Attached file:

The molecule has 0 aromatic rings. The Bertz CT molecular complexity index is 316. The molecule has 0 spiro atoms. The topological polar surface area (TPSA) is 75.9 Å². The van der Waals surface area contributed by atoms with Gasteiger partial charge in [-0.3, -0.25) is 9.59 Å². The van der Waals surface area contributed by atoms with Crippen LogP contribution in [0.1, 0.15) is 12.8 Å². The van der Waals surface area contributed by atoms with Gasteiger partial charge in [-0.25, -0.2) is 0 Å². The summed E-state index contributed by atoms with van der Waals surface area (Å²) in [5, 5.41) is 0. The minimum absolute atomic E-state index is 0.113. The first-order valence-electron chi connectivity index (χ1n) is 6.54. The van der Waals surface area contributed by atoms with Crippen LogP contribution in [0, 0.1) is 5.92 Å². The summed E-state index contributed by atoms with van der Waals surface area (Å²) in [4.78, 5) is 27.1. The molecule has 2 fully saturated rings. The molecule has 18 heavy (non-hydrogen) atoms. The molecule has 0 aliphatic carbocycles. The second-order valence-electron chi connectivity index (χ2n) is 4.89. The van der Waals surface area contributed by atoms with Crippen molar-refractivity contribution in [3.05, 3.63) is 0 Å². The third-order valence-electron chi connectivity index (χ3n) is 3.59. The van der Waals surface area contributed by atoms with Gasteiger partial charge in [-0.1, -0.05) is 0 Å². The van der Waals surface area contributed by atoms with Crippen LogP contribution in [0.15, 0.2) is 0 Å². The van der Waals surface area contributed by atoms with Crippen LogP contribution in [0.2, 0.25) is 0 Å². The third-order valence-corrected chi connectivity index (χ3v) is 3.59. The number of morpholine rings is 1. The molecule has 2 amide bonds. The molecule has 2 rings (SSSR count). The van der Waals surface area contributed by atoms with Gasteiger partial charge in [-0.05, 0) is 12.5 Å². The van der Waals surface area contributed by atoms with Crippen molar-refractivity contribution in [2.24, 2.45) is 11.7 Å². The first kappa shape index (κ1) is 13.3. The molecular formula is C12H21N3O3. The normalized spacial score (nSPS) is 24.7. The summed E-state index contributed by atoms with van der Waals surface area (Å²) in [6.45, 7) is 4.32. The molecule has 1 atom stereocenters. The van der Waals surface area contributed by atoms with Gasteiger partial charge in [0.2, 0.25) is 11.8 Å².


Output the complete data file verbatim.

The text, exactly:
The molecule has 0 aromatic rings. The Bertz CT molecular complexity index is 316. The molecule has 0 spiro atoms. The topological polar surface area (TPSA) is 75.9 Å². The van der Waals surface area contributed by atoms with Gasteiger partial charge in [-0.3, -0.25) is 9.59 Å². The van der Waals surface area contributed by atoms with Crippen LogP contribution in [0.1, 0.15) is 12.8 Å². The van der Waals surface area contributed by atoms with Gasteiger partial charge in [-0.25, -0.2) is 0 Å². The summed E-state index contributed by atoms with van der Waals surface area (Å²) in [5, 5.41) is 0. The minimum absolute atomic E-state index is 0.113. The first-order valence-electron chi connectivity index (χ1n) is 6.54. The van der Waals surface area contributed by atoms with Crippen LogP contribution in [0, 0.1) is 5.92 Å². The summed E-state index contributed by atoms with van der Waals surface area (Å²) in [4.78, 5) is 27.1. The molecule has 2 fully saturated rings. The molecule has 18 heavy (non-hydrogen) atoms. The molecule has 0 aliphatic carbocycles. The second-order valence-electron chi connectivity index (χ2n) is 4.89. The van der Waals surface area contributed by atoms with Crippen molar-refractivity contribution in [3.05, 3.63) is 0 Å². The third-order valence-electron chi connectivity index (χ3n) is 3.59. The van der Waals surface area contributed by atoms with Gasteiger partial charge in [-0.1, -0.05) is 0 Å². The van der Waals surface area contributed by atoms with Crippen LogP contribution in [0.15, 0.2) is 0 Å². The van der Waals surface area contributed by atoms with Crippen LogP contribution in [0.2, 0.25) is 0 Å². The third-order valence-corrected chi connectivity index (χ3v) is 3.59. The number of morpholine rings is 1. The molecule has 2 amide bonds. The molecule has 2 rings (SSSR count). The van der Waals surface area contributed by atoms with Gasteiger partial charge in [-0.05, 0) is 12.5 Å². The van der Waals surface area contributed by atoms with Crippen molar-refractivity contribution in [2.24, 2.45) is 11.7 Å². The first kappa shape index (κ1) is 13.3. The molecular formula is C12H21N3O3. The normalized spacial score (nSPS) is 24.7. The summed E-state index contributed by atoms with van der Waals surface area (Å²) in [6.45, 7) is 4.32. The molecule has 1 atom stereocenters. The van der Waals surface area contributed by atoms with Gasteiger partial charge in [0.2, 0.25) is 11.8 Å².